Achieving Climate Goals through Plant-Based Agriculture and Food

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» Achieving Climate Goals through Plant-Based Agriculture and Food

Without drastic reductions in greenhouse gas emissions (GHGs) in our food and agriculture, the goals of the Paris Agreement and the 1.5°C or 2°C climate reduction targets cannot be achieved. We must urgently bring agriculture fully into all climate change policies – and end “agricultural exceptions”.

Our policy brief explains how we can achieve climate goals through plant-based agriculture and food. This brief recommends three policy objectives and our vision for a fairer food system.

Policy Ask 1: Consistent leadership from the Global North in the shift towards sustainable, fair, plant-based food systems

e.g. The Netherlands’ reduction of farmed animal numbers, Canada’s investment in plant protein and Portugal’s support for plant-based public sector food.

The Global North must lead

A photo of the COP26 blue zone with a large illuminated globe in the centre

In the Global North, we have already put vastly more than our fair share of GHGs into the Earth’s atmosphere, including around 90% of the excess CO2. We are also the wealthiest, and thus must cut our own GHG emissions enough to keep the world below the 1.5°C target.

This is why we call for consistent leadership from the Global North in the shift towards sustainable, fair, plantbased food systems. There are examples already in action in countries such as The Netherlands, Canada and Portugal.

In 2019, the courts in the Netherlands ruled their Government in breach of EU law, for not controlling nitrogen in vulnerable natural areas. In response, the Finance and Agriculture Ministry is considering visionary plans to reduce farmed animal numbers by 30%.

In 2017, Portugal passed legislation requiring plant-based and vegan-friendly meals on every public sector menu (e.g. schools, universities, hospitals, prisons and so on) in the country. This will have significant public health benefits. However, another major effect of implementing such legislation will be increasing the market for plant protein and other crops. Diets centred on plant protein will become more affordable to more people. This in turn will support and enable farmers wishing to make the transition to sustainable plant-based techniques.

Canada has invested in legume farming since the 1970s, including research and development of diversified cropping systems and the adoption of improved cultivars. The Pulse Canada organisation of farmers and exporters now has a ambitious “25 by 2025” strategy, to increase the value of their crops by getting 25% of pulse production into new, higher value markets and uses by 2025. In Canada, about 20% of arable land is now in crop rotations including legumes, whereas the figure is only about 1% across Europe. Meanwhile, Europe currently gets most of its protein-rich animal feed crops by importing soya beans from South America, driving deforestation of the Amazon rainforest.

Policy Ask 2: Enact Food Sustainability laws in all countries of the Global North in the next five years, embedding commitments such as the Paris Agreement, and the Sustainable Development Goals (SDGs)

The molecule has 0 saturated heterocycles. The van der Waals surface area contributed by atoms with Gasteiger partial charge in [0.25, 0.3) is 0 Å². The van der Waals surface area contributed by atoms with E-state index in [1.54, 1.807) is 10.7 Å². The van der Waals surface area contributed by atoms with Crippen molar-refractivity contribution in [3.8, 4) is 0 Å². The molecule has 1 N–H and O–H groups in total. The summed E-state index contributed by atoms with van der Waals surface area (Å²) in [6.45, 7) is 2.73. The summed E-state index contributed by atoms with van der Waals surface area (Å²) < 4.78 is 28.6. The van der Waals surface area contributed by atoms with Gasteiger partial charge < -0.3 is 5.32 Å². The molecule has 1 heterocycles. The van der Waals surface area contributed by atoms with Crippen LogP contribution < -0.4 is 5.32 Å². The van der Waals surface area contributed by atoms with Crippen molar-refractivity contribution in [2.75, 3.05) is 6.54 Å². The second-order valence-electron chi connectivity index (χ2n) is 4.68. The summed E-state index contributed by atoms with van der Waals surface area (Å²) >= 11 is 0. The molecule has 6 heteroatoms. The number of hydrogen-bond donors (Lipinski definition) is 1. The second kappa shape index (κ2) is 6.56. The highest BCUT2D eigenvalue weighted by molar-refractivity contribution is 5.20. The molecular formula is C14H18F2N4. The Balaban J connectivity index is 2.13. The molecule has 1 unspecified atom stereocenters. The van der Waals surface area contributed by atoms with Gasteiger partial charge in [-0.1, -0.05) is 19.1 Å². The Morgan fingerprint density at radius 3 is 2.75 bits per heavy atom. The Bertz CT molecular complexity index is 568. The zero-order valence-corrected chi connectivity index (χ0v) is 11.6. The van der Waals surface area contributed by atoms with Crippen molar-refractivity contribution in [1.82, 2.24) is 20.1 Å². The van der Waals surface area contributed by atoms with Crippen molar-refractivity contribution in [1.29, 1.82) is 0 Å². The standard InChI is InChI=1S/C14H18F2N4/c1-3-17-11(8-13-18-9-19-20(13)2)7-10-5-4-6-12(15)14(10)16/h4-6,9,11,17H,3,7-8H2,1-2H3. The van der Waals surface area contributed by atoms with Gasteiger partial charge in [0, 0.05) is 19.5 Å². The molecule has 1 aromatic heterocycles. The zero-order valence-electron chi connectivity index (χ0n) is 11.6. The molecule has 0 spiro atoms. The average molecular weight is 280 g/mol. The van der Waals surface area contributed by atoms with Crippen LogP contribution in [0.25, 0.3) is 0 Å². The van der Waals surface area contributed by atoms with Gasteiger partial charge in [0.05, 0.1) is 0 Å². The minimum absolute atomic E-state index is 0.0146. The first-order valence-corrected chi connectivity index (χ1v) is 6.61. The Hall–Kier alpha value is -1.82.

with timelines to climate justice, including binding steps to reduce animal farming. This will help to ensure that we take responsibility in the Global North for the carbon footprint of our imports.

Global North food sustainability laws

All countries of the Global North urgently need Food Sustainability laws enacted. These must embed commitments such as the Paris Agreement, and the Sustainable Development Goals (SDGs), as well as timelines to climate justice, with binding steps to reduce animal farming. These national legal frameworks should be in place by 2026, and must take responsibility for the carbon footprint of food imports.

Food Sustainability laws must be backed by legally binding targets and new governance mechanisms. This will recalibrate our relationships with food production and consumption for social, cultural and planetary well-being.

Policy Ask 3: Invest in legume farming and plant-protein food supply chains:

research and develop nitrogen-fixing legume crops – to supply most protein foods, replace nitrogen fertilizers and enable the transition towards plant-based global agriculture, without any harm to human well-being.

Climate Policy needs agriculture to achieve Paris Agreement targets

Pru Elliot harvesting peas

Image by Andy Hughes

Even if we stop fossil fuel emissions immediately, current trends in our global food systems will take us past the 1.5°C target, and threaten the 2°C target. Curtailing industrial animal agriculture is justified, necessary, and long overdue.

We support farmers, who produce food for us all. Climate change, public health, food poverty and the needs of animals mean we need to phase out the farming of animals. We call upon political leaders to urgently help land managers and food suppliers to transition to fairer, better, plant-based systems. We need co-ordinated improvement and investment in every aspect of our food systems, to meet our social, health and climate change goals.

Predominantly plant-based agriculture brings a range of benefits for health, the environment, biodiversity, animal well-being and the future habitability of Earth. We must transition in a just manner, in line with e.g. the Paris Agreement’s preamble, the SDGs, and the International Labour Organisation guidelines. Farmers, food workers, and wider communities – like coal miners – need government support in this process. A just transition will work toward sound investments, social dialogue, research-based impact assessments, social protection and economic diversification.

Read the full briefing here.

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